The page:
Otis and Dorothy Shepard were the original ad-man and ad-woman design powerhouse of the 1930s. This dynamic duo brought a unique American aesthetic to European modernism while reshaping both design and advertising norms. During the 1930s, they were responsible for developing a holistic design aesthetic for Catalina Island under the sponsorship of PK Wrigley.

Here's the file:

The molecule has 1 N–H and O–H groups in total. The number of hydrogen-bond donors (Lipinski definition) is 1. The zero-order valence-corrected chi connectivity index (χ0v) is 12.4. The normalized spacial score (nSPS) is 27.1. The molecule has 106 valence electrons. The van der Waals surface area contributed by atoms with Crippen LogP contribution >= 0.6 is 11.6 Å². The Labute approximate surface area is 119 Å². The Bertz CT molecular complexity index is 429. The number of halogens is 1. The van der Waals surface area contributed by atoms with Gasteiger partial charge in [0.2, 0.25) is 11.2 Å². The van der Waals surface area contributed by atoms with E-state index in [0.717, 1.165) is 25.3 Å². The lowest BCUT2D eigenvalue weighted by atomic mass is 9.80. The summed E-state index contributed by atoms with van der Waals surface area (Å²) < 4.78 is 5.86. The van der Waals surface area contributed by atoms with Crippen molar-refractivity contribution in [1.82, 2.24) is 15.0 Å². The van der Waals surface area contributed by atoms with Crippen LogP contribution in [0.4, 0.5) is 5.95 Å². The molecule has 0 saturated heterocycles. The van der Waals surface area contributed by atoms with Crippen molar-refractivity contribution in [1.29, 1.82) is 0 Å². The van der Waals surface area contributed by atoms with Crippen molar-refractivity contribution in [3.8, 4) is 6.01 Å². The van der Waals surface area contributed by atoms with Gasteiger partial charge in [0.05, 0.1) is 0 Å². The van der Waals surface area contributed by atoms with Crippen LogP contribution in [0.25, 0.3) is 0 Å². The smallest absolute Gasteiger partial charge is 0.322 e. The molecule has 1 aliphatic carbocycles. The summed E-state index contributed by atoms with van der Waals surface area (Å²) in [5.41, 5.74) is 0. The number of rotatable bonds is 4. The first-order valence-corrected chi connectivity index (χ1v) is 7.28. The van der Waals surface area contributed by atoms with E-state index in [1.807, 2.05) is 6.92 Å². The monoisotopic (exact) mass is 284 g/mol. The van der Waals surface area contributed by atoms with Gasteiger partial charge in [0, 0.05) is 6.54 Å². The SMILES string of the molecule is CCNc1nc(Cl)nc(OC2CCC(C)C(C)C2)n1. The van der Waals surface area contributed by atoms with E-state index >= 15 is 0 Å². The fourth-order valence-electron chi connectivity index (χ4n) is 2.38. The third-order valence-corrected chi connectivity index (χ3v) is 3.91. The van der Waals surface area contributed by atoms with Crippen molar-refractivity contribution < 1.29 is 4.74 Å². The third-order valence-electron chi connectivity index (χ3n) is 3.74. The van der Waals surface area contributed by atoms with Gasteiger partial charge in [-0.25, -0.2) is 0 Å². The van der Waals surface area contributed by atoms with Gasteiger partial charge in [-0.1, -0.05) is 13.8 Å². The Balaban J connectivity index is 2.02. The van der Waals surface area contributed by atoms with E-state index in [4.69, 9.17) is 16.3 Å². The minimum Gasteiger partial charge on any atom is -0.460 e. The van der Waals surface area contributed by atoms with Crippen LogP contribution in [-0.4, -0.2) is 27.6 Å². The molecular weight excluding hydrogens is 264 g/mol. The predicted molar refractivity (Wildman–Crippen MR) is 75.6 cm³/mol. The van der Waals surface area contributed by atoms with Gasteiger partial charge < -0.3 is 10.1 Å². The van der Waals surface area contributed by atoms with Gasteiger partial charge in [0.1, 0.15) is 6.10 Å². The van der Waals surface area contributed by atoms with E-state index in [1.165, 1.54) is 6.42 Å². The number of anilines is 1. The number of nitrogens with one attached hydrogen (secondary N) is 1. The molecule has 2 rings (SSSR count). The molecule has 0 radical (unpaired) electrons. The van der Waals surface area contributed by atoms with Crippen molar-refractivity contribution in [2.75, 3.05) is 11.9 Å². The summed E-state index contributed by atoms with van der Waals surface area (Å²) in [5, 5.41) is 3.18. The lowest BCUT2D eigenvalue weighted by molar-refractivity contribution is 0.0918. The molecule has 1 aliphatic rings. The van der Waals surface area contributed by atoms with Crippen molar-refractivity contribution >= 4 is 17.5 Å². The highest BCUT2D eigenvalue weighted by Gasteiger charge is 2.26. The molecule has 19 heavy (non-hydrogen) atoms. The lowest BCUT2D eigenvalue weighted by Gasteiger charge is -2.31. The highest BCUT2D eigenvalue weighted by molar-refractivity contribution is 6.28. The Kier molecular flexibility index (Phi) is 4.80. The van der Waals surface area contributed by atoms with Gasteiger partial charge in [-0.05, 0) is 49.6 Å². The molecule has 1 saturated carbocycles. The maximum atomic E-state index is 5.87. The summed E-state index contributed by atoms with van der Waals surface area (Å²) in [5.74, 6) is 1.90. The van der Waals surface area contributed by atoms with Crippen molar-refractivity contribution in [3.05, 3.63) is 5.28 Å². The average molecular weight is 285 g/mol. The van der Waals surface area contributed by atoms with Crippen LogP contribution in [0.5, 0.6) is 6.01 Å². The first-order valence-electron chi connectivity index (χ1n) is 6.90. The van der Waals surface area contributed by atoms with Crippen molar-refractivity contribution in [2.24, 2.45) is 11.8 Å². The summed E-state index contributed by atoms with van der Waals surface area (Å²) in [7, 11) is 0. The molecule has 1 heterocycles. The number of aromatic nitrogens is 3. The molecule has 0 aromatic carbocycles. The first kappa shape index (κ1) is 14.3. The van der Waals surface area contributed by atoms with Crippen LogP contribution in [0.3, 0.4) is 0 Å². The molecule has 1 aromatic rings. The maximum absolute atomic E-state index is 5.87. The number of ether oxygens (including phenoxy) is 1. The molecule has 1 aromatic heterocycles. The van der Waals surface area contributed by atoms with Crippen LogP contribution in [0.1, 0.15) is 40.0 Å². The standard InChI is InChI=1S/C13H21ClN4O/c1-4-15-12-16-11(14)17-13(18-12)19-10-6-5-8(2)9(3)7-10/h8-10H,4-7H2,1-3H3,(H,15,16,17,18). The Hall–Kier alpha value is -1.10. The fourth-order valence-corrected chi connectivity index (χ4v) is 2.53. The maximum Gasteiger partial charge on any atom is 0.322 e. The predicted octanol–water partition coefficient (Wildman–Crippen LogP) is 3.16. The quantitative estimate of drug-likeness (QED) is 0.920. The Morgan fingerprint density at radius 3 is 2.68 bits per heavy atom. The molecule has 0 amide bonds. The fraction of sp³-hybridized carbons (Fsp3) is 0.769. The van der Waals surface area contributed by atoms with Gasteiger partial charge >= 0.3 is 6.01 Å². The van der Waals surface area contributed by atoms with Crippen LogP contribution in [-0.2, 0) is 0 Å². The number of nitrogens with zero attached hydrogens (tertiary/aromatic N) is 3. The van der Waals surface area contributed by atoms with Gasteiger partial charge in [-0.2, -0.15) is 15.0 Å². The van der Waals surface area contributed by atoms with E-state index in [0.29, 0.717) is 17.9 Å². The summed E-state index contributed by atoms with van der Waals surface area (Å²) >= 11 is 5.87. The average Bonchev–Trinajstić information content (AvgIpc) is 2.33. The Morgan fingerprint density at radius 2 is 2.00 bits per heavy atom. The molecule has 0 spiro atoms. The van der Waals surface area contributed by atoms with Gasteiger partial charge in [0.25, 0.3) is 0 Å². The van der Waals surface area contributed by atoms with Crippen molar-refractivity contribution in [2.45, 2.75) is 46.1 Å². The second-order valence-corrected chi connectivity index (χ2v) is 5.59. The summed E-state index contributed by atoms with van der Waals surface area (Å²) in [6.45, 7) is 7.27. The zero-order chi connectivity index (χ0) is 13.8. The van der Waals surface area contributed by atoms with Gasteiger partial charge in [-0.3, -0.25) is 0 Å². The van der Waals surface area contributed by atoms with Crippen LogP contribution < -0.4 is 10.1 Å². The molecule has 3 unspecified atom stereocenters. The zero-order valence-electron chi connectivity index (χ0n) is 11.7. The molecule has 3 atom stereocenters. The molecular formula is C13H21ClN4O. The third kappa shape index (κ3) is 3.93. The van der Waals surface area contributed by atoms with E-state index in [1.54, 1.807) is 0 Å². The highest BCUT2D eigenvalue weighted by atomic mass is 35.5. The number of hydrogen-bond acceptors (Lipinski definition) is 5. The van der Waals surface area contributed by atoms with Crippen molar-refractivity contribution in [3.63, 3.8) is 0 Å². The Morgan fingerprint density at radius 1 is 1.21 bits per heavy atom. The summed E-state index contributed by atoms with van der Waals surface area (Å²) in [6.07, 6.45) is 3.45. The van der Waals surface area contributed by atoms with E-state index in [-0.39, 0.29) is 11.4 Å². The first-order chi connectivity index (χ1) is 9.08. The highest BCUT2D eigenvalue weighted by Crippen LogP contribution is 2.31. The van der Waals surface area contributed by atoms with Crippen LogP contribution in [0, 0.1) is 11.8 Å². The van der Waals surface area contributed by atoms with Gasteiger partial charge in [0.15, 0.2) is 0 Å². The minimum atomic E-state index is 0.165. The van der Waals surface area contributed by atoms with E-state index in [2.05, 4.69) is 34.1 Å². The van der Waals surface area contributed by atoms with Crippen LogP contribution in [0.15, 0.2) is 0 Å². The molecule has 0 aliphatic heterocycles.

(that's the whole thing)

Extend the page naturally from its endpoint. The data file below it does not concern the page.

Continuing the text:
Designer Otis Shepard, or Shep as he was called, was born in 1894 in Smallville, Kansas. He left home at the young age of 12, when he traveled to El Paso, Texas, finding work as an errand boy at an engraver’s shop. The young nomad continued on to California to live with an uncle who owned a vineyard in Napa Valley – but the life of a vintner wasn’t for him. He relocated to San Francisco less than a year later where he found work drawing cartoons for the San Francisco Tribune under the guidance of Bud Fisher of Mutt & Jeff cartoon fame. At some point shortly thereafter, he apprenticed with an area lithographer, and by 1912 was able to hang out a shingle of his own. He signed on with the outdoor advertising firm Foster & Kleiser in 1917, where he spent a year before heading off to war.